As Zimbabwe celebrates Independence Day on April 18, China remains the country’s all-weather friend and continues to give a helping hand during difficult times.
The Chinese embassy in Harare is as old as Zimbabwe’s independence, having opened on the same day the Union Jack was put down to symbolize the end of British rule and give way to black majority rule nearly 37 years ago.
Today, relations between the two countries continue to grow on the political, economic and cultural fronts.
China was one of the first countries to rally behind Zimbabwe when it issued a distress call in March for assistance following floods that left hundreds of families homeless and in need of food by donating 1 million U.S. dollars to the government on March 31.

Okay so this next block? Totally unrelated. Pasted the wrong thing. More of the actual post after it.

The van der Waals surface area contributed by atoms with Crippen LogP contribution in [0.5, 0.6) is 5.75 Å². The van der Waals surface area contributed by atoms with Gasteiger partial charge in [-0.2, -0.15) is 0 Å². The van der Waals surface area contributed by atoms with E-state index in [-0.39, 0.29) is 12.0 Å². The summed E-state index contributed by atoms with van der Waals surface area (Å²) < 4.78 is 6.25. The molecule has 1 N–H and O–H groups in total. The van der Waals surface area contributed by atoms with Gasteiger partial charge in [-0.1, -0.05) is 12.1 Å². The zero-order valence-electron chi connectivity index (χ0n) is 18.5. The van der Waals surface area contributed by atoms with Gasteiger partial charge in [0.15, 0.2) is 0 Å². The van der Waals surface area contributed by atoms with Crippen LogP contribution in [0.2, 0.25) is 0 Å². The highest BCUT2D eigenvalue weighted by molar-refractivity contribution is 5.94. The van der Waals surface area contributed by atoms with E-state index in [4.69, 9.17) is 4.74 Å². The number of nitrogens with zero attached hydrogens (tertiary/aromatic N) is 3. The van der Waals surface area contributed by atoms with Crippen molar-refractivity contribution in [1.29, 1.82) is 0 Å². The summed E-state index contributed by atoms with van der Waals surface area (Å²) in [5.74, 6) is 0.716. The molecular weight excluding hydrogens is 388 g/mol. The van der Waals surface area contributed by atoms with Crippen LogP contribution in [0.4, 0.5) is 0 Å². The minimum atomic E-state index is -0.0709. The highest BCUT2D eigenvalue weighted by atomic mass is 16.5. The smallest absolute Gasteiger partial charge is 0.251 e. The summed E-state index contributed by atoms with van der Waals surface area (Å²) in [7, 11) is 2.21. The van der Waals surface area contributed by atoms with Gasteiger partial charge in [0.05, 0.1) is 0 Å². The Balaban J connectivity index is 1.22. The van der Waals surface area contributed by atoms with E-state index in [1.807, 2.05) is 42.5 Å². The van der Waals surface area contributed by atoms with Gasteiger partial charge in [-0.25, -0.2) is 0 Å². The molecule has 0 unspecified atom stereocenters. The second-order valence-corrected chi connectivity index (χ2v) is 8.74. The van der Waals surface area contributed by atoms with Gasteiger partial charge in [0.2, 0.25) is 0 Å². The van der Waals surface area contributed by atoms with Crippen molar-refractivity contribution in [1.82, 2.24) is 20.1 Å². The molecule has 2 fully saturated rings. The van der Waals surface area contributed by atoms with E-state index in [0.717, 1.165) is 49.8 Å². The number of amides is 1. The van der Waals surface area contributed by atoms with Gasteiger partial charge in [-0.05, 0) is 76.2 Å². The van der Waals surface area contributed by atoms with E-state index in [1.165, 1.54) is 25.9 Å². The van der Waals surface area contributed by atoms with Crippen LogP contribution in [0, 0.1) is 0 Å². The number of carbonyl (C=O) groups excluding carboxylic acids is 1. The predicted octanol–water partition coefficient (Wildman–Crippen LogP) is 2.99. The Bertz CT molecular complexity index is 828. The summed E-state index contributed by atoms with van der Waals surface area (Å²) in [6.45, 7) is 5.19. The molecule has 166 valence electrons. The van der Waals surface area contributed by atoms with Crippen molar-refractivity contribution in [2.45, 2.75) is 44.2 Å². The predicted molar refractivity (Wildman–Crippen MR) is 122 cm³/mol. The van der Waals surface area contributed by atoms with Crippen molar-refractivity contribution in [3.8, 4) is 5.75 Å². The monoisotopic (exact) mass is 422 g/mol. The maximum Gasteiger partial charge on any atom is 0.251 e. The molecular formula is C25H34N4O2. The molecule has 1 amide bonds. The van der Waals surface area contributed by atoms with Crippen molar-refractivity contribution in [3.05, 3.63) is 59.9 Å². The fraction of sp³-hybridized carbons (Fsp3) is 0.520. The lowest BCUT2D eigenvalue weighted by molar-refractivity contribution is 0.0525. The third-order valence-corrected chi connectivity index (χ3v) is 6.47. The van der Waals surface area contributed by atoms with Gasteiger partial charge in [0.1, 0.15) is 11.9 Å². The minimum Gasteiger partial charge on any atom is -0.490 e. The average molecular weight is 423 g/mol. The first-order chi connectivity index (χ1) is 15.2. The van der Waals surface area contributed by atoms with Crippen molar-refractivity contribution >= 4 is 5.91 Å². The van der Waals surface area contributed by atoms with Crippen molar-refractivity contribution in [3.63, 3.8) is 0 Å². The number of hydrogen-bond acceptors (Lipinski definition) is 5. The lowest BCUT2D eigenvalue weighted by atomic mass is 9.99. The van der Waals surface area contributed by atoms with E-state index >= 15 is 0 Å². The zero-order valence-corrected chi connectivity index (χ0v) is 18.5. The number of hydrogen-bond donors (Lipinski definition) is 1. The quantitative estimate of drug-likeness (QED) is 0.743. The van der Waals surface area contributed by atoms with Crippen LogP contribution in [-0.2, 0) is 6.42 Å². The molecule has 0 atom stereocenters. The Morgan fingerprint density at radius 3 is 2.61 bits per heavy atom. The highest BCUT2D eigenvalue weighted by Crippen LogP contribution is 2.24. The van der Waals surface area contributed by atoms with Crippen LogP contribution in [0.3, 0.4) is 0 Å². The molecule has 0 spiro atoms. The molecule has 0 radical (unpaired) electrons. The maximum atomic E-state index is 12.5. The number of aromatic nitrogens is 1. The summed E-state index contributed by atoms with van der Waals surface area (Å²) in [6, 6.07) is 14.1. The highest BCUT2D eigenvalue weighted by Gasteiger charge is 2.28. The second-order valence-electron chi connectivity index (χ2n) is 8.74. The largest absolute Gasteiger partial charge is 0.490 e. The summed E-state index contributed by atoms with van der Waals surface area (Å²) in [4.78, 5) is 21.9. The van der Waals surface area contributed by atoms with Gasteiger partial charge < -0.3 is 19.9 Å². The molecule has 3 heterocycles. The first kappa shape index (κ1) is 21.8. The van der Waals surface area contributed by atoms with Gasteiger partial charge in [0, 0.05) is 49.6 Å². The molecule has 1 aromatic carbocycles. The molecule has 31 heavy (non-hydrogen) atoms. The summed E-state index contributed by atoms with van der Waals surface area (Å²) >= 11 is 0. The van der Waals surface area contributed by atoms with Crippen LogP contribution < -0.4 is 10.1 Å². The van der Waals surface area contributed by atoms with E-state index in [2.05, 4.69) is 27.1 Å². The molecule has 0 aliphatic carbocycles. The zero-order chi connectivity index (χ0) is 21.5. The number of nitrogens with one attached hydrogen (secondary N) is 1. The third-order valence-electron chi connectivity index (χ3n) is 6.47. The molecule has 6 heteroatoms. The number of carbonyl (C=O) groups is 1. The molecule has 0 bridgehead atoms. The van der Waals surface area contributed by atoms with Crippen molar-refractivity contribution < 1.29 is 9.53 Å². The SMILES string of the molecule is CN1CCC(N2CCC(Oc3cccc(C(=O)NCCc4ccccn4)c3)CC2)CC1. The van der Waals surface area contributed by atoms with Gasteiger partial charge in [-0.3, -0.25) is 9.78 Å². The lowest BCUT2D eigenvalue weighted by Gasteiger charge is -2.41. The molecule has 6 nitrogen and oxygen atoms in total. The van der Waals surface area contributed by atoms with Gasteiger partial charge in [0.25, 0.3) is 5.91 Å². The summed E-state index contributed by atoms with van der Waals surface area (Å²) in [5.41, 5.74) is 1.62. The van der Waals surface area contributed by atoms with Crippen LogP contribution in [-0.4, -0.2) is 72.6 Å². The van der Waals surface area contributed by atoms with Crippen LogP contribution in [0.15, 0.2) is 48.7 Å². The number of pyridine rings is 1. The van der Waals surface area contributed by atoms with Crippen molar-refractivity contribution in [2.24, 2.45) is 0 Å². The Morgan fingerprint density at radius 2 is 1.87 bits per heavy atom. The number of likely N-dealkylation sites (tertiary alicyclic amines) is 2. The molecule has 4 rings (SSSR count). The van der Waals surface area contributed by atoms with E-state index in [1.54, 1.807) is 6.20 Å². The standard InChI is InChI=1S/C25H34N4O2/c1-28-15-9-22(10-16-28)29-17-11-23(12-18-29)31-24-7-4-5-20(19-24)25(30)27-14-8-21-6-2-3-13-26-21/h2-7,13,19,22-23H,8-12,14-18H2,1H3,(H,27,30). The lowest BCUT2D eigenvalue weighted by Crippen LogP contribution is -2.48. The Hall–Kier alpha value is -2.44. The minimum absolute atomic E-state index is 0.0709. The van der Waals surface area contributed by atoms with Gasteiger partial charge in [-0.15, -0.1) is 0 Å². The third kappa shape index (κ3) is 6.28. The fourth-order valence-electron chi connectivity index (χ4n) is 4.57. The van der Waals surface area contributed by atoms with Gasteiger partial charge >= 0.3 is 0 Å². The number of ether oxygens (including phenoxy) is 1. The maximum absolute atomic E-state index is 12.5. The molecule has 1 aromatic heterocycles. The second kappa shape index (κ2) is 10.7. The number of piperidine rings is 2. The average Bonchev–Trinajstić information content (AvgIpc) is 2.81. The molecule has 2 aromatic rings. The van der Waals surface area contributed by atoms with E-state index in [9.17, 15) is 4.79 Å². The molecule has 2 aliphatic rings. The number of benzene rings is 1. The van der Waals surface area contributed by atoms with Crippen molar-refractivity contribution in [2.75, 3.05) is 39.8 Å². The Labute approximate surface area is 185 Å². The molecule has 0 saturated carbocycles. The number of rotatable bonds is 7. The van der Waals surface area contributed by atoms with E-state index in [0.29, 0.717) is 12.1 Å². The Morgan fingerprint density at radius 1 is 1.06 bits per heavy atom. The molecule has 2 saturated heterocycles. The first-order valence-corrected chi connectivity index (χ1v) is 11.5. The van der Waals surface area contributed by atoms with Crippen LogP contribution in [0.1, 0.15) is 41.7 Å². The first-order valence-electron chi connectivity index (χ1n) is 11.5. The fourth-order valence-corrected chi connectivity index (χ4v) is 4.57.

Heavy rains that were worsened by Cyclone Dineo in mid-February left 271 people dead, another 128 injured and nearly 2,000 homeless.
The deaths were caused by lightning strikes, drowning and landslides, according to the Civil Protection Unit, which added that nearly 2,600 homesteads were damaged in varying degrees.
The Chinese Red Cross Society also gave 50,000 dollars and the Chinese embassy and community in Zimbabwe gave another 10,000 dollars to help the flood victims.
On April 3, China also donated 12,000 tons of rice to assist the needy, including the victims of the recent floods.
This was in addition to another 19,000 tons of rice Zimbabwe received from China in 2016 following President Mugabe’s declaration of a state of disaster after an El Nino induced drought ravaged parts of the country in 2015/16.
Public Service, Labor and Social Welfare Minister Prisca Mupfumira, who received the latest donation, was full of praise for the Chinese government for the assistance.
“Today we are witnessing another contribution from China where they are donating 12,173 tonnes of rice to Zimbabwe. We appreciate the gesture made by China,” the minister said.
Chinese Embassy official Luo Xi said the donation was testimony of China’s commitment to maintaining strong, friendly ties with Zimbabwe.